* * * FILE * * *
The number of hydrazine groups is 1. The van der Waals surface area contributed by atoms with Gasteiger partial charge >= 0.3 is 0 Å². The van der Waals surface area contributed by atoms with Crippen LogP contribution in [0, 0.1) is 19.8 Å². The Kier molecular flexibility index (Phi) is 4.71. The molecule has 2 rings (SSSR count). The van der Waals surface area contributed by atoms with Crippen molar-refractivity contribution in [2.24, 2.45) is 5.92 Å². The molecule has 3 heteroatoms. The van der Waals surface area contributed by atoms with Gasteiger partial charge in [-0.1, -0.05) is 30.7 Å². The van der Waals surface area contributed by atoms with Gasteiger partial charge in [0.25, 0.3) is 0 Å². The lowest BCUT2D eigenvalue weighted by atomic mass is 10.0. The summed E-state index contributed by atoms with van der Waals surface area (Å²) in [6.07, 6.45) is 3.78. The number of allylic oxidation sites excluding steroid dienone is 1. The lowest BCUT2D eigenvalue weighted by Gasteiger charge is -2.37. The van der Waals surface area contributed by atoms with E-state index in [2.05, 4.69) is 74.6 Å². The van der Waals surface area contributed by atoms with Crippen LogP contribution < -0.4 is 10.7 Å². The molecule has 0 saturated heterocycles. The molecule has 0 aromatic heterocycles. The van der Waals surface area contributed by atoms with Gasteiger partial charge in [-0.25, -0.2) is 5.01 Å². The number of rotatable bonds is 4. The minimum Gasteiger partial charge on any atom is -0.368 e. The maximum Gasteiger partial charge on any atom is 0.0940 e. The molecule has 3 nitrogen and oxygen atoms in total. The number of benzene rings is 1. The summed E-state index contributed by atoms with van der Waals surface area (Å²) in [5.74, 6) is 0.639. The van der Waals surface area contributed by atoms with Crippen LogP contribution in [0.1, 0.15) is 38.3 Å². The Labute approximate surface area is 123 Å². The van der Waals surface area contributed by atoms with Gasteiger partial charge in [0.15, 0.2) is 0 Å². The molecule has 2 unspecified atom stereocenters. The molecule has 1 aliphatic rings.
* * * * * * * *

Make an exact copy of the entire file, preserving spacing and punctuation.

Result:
The number of hydrazine groups is 1. The van der Waals surface area contributed by atoms with Gasteiger partial charge >= 0.3 is 0 Å². The van der Waals surface area contributed by atoms with Crippen LogP contribution in [0, 0.1) is 19.8 Å². The Kier molecular flexibility index (Phi) is 4.71. The molecule has 2 rings (SSSR count). The van der Waals surface area contributed by atoms with Crippen molar-refractivity contribution in [2.24, 2.45) is 5.92 Å². The molecule has 3 heteroatoms. The van der Waals surface area contributed by atoms with Gasteiger partial charge in [-0.1, -0.05) is 30.7 Å². The van der Waals surface area contributed by atoms with Gasteiger partial charge in [0.25, 0.3) is 0 Å². The lowest BCUT2D eigenvalue weighted by atomic mass is 10.0. The summed E-state index contributed by atoms with van der Waals surface area (Å²) in [6.07, 6.45) is 3.78. The number of allylic oxidation sites excluding steroid dienone is 1. The lowest BCUT2D eigenvalue weighted by Gasteiger charge is -2.37. The van der Waals surface area contributed by atoms with E-state index in [2.05, 4.69) is 74.6 Å². The van der Waals surface area contributed by atoms with Crippen LogP contribution < -0.4 is 10.7 Å². The molecule has 0 saturated heterocycles. The molecule has 0 aromatic heterocycles. The van der Waals surface area contributed by atoms with Gasteiger partial charge in [-0.25, -0.2) is 5.01 Å². The number of rotatable bonds is 4. The minimum Gasteiger partial charge on any atom is -0.368 e. The maximum Gasteiger partial charge on any atom is 0.0940 e. The molecule has 3 nitrogen and oxygen atoms in total. The number of benzene rings is 1. The summed E-state index contributed by atoms with van der Waals surface area (Å²) in [5.74, 6) is 0.639. The van der Waals surface area contributed by atoms with Crippen LogP contribution in [0.1, 0.15) is 38.3 Å². The Labute approximate surface area is 123 Å². The van der Waals surface area contributed by atoms with Gasteiger partial charge in [0.15, 0.2) is 0 Å². The molecule has 2 unspecified atom stereocenters. The molecule has 1 aliphatic rings.